The greatest recession since the Great Depression has created a new, large and growing class of “new poor,” composed of millions who held jobs for most of their lives but now face years of unemployment and little hope of ever regaining the standard of living they once knew and took for granted. Millions of Americans remain out of work, out of savings and soon will be out of unemployment benefits. Economists says a recovery will leave more people behind than ever before because the recovery will not create enough jobs to put the record levels of jobless back to work.
The wheels came off the smooth-running Conservative Political Action Conference right-wing love machine this weekend when libertarian political gadfly Ron Paul won the 2010 straw poll and sent boos through the meeting ballroom. Paul garnered 31 percent of the vote, topping perennial winner and favorite Mitt Romney by nine points. Everyone else, including GOP sex symbol Sarah Palin, who bagged the conference, finished in single digits. Politico reports that “CPA organizers were plainly embarassed by the results, which could reduce the perceived impact of a contest that was once thought to offer a window into which White House hopefuls were
A software engineer with an apparent grudge against the government crashed his small plane into an office building with nearly 200 Internal Revenue Service employees inside, killing himself and at least one worker. Before flying his single engine Piper PA-28 into the hulking black-glass office building Thursday morning, A. Joseph Stack III apparently posted a rambling screed on a Web site in which he railed against “big brother,” the Catholic Church, the “unthinkable atrocities” committed by big business and the governments bailouts that followed. In the note, signed “Joe Stack (1956-2010)” and dated Thursday, he said he slowly came to
The jobless got a hand. Taxpayers got tax breaks. And a sinking economy stabilized. But the public’s response to President Barack Obama‘s recession-fighting policies has been increasingly dreary. And the reason is simple: six months of unemployment above 9.6 percent. “It doesn’t yet feel like much of a recovery,” Obama had to concede Wednesday, even as he sought to promote his year-old massive economic stimulus bill. Unemployment trumps all else. It provides a lens through which the public reads an economic narrative of bank bailouts, executive bonuses, expensive health care remedies and exploding debt. In that environment, gross domestic product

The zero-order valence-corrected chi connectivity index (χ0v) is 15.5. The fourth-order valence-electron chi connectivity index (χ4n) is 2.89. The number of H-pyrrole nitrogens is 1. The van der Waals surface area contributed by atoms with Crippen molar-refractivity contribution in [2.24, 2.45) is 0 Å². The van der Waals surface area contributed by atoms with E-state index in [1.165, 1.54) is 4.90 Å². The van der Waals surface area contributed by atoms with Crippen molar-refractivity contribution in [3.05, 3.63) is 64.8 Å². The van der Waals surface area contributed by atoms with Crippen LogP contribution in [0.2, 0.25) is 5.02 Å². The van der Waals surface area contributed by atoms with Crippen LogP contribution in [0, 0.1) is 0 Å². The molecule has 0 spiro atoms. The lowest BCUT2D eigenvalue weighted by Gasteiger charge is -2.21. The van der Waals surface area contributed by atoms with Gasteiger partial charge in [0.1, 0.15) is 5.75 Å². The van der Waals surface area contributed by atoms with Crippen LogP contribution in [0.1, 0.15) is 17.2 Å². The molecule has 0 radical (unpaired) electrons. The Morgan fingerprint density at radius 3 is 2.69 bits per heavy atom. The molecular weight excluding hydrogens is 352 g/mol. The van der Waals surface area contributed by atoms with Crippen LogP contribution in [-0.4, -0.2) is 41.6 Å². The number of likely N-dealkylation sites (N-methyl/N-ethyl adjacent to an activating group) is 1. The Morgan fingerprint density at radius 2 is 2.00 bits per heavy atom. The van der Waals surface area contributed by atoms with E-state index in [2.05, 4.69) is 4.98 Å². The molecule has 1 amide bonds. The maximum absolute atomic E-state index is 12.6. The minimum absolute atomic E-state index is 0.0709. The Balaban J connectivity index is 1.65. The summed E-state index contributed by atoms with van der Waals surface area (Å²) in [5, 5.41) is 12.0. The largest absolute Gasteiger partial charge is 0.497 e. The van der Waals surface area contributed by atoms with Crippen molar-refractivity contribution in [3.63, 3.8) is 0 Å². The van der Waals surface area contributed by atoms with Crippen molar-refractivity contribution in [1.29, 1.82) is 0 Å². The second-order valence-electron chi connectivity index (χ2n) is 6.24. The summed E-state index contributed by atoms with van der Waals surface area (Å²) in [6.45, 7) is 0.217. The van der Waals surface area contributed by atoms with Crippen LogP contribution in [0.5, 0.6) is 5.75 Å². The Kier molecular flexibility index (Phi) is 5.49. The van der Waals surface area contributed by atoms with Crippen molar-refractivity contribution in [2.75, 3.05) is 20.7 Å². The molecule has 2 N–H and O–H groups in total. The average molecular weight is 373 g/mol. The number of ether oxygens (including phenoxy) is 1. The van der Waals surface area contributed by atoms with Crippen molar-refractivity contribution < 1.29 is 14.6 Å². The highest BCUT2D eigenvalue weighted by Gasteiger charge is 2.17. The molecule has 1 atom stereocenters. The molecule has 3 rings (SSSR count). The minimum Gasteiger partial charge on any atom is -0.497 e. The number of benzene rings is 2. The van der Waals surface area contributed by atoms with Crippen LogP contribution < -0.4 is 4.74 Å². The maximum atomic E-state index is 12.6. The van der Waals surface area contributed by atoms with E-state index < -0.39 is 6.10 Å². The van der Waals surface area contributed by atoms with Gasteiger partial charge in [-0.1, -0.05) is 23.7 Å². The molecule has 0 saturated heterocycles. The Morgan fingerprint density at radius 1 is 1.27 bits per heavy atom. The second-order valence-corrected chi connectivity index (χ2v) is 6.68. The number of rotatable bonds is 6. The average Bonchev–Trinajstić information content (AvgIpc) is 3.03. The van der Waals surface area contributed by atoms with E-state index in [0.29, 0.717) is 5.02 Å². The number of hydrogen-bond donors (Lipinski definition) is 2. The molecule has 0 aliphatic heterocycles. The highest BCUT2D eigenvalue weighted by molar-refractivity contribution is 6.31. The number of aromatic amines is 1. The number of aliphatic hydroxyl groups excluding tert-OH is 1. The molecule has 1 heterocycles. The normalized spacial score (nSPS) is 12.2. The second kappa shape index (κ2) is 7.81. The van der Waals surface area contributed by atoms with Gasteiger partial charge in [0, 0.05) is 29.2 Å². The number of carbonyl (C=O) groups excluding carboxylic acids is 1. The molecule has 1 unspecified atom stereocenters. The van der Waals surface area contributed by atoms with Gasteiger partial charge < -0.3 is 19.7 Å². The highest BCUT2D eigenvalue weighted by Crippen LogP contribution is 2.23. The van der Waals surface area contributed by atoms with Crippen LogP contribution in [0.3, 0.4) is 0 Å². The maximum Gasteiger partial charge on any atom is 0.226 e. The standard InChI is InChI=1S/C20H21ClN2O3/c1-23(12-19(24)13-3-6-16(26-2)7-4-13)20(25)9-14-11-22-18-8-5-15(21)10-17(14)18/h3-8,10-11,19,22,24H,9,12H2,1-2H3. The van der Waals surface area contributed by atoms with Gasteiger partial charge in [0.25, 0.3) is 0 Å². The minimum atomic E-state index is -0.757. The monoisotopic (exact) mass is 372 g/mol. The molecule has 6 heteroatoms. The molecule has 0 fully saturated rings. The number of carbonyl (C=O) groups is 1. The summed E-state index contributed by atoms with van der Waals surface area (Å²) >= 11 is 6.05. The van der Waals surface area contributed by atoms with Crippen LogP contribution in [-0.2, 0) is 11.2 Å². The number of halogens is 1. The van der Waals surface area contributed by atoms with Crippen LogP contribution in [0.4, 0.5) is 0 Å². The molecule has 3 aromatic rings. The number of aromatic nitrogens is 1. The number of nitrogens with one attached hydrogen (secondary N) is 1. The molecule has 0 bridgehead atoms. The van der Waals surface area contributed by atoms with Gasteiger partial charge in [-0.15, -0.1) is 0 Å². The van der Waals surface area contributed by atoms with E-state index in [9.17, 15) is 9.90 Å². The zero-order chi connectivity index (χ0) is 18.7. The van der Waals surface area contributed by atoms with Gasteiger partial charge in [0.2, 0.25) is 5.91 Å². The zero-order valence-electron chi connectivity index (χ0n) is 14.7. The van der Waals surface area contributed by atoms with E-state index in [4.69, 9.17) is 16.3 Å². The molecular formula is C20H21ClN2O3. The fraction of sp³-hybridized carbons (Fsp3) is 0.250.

Toyota faces a new US probe into complaints of steering problems with the Corolla, the world’s best-selling car, in a fresh setback to the crisis-hit auto giant’s efforts to restore trust in its brand. The Japanese maker, already pulling more than eight million cars worldwide over defects linked to more than 30 deaths, said Wednesday it was looking into the issue and would recall the Corolla if it found a dangerous flaw. Another recall would deal a heavy blow to efforts by the world’s biggest automaker to bounce back from a string of safety issues and criticism that it was
An interior designer is suing CNN anchor Anderson Cooper after she took an unusual fall at an old New York City firehouse that he is converting into a new home.
Killian O'Brien, of Brooklyn, says in her suit that she plunged 17 feet through the hole that once held the station's fire pole. The pole had been removed, but the hole was uncovered.
The accident happened in September. Her lawyer, Neil Greenberg, says she is lucky to be alive.
Cooper's spokesman declined to comment.
The Manhattan firehouse was built in 1906. It was the former home of a unit of the Fire Patrol, a private firefighting organization backed by the insurance industry.
O'Brien is also suing the developer of the building.
Assembly lines that run like clockwork. Supplies that arrive just in time. Dedicated workers trained to spot defects, churning out quality cars in the millions. Such are the trademarks of "Toyota Way" manufacturing.
That's why the automaker's recent bungling over a spate of global recalls appears so out of character.
As ordered by President Barack Obama, the military is looking at how it can remove the ban on gays serving openly in their ranks.
But don't expect it to happen anytime soon.
As with any change in America's bloated military bureaucracy, a complete repeal is the "don't ask, don't tell policy" is probably years away.
It's bad enough that Greece's debt problems have rattled global financial markets. In the world's largest economic and military power, there's a far more serious debt dilemma.
For the U.S., the crushing weight of its debt threatens to overwhelm everything the federal government does, even in the short-term, best-case financial scenario — a full recovery and a return to prerecession employment levels.
The government already has made so many promises to so many expanding "mandatory" programs. Just keeping these commitments, without major changes in taxing and spending, will lead to deficits that cannot be sustained.
Congressional Republicans sent mixed signals after President Barack Obama challenged them to participate in a one-of-a-kind televised summit with Democrats to come up with legislation on overhauling the nation's health care.
House Republicans derided the Feb. 25 event, casting doubt on whether it would yield any bipartisan agreement to extend coverage to millions of Americans and rein in medical costs. "Are they willing to start over with a blank sheet of paper?" said Kevin Smith, a spokesman for GOP leader John Boehner of Ohio. "We need answers before we know if the White House is more interested in partisan theater than in facilitating a productive dialogue about solutions."